Posts Tagged ‘Goshawk


Four of a Kind

A surprising heat to the end of the day saw us celebrating on the patio. After all when you’ve had a successful day you’re allowed a drink in the embers of the evening light. Against a background of parachuting Meadow Pipits we talked of the day we’d had.

I forget now which came first the adult Goshawk doing a flyby with its gushing white undertail coverts or the perched Redpoll but it was definitely the juvenile Goshawk that sailed majestically by next. It was when we were commenting the cottage was an ideal place to stay that the adult White-tailed Eagle decided to flash us that tail trailed by its grey stone plumage. Now that’s the way I like to celebrate a day … but what of the day itself?

It started slow. A false alarm as a Red throated Diver stood proud but bore no resemblance to the White-billed we were seeking. A flat calm sea was beneficial. We changed location further along the coast. A Great Northern Diver was a close call but no cigar. Persistence was the key. Eventually we found not one but two White billed Divers and then just as we thought the diver tally was complete a full summer plumage Black throated popped up just beyond the breakers. A perfect day? Well when you add in the flock of 20 Red breasted Mergansers, 7 Slavonian Grebes, 50+ Long tailed Duck and hundreds of dapper summer plumage Razorbills you’d think that would be it. However, we still had time to gather in 47 Whooper Swans and high Northward bound skeins of Pinkfeet before heading home to celebrate!


A miss was a hit

Missing something by just minutes is always pretty galling. Lesser Spotted Woodpeckers had been seen shortly before we got to the site. By the time we got there I could hear nothing of them. Just the distant drumming of a Greater Spotted. However; there was consolation .

Lesser spot would have been the golden ribbon around a suite of Breckland birds on the ‘Breckland Birding Day’ a week or so ago. Some beautiful singing Woodlarks, best ever sightings of displaying Goshawk, crest raising Firecrests, a flock of leaf litter tossing Hawfinch, more Brambling than you could shake a hairy stick at and some of the reddest male Crossbills you have seen in your life! Throw in a bold Water Rail with black faced Siskins and a small flock of Marsh Tits and we had a day that was memorable.

For me however the thing that topped the lot were the two Otters feeding beside us as we waited for the Lesser Spots… beautiful.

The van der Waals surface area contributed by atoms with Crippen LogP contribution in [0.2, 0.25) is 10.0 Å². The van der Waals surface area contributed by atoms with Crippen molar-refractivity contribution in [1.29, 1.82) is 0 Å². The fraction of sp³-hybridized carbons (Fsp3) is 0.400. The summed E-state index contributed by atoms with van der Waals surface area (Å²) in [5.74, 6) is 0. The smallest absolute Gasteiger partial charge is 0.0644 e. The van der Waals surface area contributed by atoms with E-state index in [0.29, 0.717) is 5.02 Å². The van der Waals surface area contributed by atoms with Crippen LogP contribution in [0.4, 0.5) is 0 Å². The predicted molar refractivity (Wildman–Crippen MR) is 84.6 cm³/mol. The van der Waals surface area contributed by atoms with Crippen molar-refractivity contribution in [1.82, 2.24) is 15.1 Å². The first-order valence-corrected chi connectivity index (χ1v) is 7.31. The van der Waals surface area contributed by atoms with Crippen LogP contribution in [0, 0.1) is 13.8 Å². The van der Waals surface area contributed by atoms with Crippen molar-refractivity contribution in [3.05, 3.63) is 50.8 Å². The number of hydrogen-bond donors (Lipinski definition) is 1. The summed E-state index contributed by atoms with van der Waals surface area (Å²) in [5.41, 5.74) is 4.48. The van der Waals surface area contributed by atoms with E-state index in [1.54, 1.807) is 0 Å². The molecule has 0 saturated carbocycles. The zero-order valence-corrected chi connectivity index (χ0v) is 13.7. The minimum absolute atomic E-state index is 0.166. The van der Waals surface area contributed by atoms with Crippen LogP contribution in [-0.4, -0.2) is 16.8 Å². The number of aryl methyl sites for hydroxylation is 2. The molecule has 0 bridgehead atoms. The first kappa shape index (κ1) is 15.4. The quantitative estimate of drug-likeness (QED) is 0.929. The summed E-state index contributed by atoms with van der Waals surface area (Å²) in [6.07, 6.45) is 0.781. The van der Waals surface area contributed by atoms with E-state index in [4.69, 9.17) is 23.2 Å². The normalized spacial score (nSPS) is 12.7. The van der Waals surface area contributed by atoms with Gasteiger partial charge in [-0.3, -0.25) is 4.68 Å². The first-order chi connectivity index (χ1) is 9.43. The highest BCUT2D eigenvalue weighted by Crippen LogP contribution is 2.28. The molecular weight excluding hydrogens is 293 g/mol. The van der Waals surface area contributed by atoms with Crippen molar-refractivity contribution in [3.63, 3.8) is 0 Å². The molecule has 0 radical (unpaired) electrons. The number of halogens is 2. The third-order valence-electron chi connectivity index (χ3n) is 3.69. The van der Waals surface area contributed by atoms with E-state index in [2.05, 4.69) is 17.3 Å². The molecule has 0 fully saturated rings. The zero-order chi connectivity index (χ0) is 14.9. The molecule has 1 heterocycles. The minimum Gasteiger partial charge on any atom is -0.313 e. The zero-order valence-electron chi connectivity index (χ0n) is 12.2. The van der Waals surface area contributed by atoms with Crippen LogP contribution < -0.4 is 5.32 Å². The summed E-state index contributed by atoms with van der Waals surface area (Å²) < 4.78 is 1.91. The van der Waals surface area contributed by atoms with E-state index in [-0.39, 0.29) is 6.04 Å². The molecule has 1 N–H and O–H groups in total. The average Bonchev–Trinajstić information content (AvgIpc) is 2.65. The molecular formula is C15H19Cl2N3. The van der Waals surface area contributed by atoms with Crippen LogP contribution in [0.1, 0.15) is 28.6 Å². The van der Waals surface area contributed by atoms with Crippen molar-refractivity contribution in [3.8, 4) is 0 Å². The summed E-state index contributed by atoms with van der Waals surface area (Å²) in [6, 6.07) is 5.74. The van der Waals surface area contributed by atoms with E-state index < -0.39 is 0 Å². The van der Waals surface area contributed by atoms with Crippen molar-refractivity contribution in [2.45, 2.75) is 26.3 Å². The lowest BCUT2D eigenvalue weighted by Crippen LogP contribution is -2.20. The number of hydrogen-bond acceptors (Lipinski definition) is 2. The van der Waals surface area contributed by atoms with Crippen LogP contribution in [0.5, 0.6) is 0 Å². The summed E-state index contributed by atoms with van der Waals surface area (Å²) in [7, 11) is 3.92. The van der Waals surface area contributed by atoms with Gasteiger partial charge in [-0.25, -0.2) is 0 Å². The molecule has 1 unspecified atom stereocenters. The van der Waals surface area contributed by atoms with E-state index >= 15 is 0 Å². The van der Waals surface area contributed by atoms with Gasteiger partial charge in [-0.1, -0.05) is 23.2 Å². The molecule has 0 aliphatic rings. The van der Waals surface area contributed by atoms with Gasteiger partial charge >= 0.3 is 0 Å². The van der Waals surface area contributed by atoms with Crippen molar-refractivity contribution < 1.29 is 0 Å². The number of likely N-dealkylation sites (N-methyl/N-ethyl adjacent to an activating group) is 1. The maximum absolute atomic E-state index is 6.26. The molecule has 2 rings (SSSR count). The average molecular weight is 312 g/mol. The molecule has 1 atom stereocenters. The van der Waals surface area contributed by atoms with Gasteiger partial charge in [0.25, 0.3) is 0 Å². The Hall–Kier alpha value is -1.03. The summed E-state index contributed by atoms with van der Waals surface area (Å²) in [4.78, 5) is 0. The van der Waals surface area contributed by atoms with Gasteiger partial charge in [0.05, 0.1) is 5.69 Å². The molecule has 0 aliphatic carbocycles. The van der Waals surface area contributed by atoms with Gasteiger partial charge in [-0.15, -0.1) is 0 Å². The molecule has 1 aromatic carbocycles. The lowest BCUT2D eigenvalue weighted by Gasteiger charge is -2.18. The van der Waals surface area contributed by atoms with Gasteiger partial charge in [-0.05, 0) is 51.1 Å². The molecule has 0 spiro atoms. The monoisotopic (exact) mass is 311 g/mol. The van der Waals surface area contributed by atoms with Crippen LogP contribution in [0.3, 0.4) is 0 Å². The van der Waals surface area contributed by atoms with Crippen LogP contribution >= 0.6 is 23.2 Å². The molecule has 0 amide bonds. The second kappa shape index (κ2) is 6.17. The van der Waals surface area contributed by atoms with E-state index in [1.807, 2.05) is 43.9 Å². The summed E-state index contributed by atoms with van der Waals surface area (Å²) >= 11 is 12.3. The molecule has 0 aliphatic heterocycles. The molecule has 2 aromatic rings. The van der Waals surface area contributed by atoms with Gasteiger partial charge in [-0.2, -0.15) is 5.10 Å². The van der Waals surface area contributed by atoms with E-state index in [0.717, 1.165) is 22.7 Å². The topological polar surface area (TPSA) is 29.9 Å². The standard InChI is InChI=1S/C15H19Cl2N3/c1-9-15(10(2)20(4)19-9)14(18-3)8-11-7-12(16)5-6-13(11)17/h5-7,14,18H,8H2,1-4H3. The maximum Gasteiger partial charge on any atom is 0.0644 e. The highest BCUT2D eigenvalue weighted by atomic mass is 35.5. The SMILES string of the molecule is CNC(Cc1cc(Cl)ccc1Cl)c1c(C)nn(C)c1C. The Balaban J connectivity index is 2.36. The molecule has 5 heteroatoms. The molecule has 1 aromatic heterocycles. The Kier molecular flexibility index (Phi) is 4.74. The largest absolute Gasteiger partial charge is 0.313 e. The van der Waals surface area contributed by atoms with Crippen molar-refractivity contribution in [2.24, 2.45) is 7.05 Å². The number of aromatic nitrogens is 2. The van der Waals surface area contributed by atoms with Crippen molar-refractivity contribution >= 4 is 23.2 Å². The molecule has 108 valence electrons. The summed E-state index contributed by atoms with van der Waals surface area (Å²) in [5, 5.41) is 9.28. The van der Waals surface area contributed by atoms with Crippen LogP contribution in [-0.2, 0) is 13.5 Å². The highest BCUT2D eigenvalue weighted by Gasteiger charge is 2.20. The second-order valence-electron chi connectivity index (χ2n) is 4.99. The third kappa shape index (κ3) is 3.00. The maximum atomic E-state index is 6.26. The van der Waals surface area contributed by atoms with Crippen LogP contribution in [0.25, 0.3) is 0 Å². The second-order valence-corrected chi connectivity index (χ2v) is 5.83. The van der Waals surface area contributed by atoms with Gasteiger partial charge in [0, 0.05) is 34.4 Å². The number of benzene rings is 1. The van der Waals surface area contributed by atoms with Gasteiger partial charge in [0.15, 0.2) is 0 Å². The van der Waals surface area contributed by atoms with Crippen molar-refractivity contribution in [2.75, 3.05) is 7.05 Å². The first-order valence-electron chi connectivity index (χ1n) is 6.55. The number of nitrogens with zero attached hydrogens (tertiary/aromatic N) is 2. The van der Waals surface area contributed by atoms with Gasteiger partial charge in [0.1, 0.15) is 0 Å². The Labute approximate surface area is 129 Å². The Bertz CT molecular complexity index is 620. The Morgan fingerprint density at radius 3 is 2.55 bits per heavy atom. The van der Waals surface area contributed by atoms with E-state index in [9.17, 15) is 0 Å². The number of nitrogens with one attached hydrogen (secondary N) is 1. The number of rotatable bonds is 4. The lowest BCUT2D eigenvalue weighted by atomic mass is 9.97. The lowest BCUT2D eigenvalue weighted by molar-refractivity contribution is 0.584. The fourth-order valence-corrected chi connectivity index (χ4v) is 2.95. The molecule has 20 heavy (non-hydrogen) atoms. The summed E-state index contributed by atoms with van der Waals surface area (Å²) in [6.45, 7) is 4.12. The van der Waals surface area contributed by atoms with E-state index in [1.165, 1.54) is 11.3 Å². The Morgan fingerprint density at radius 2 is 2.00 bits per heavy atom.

Some excellent bird tours in February. Around 6 trips into the Brecks and almost as many into the Broads. The tour on the day of storm Doris was a challenge to say the least, but we still managed a few things of interest. Here’s a compendium of photos of just a few birds we came across during the month.

bewicks-swan crane glaucous-gull goshawk great-grey-shrike hawfinch iceland-gull lesser-spotted-woodpecker mediterranean-gullrough-legged-buzzardsiskinsnow-buntingwaxwingwoodlark



All preperation

At the moment a lot of my time is being put into organising the tours later in the year. However, the day tours around Norfolk are still happening. The fourth, or is it the fifth, visit to the Brecks in south Norfolk this last week probably gave the best prolonged views of Goshawk I’ve had in many years. A female and two males. I hope they breed but as yet I’ve not seen them in ‘full on’ display just cavorting, so to speak. By necessity the photograph below is taken at (great) distance.

Some good views of Great Grey Shrike too this week but again a little distant to photograph.





Things are brighter than you would imagine

On one tour last month we tried to find displaying Goshawk but the weather was wrong. It had forecast bright and showery weather but it was the dullest greyest day you could imagine. If I was a Goshawk the last thing I would want to do is display. We had some good Woodlark though among many other birds and a magnificent display of Winter Aconite. What a wonderful sight to brighten anyone’s day.

Winter Aconite



They don’t call the Lesser spotted Woodpecker ‘Ladderback’ for nothing. This uncommon tiny sparrow sized woodpecker inhabits the very outer branches in the tops of tall trees. Its black and white patterned back – the ladder back – is surprisingly well camouflaged. February and March are good months to find them before the trees ‘leaf up’ and they are still calling as they mark out their territories. As well as Lesser spots … Goshawk, Hawfinch, Firecrest and Woodlark are all possible on a Birdwatching Tour to the south of Norfolk at this time of the year. If you are interested in a day out give me a call or send me a mail.

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Jun 2023


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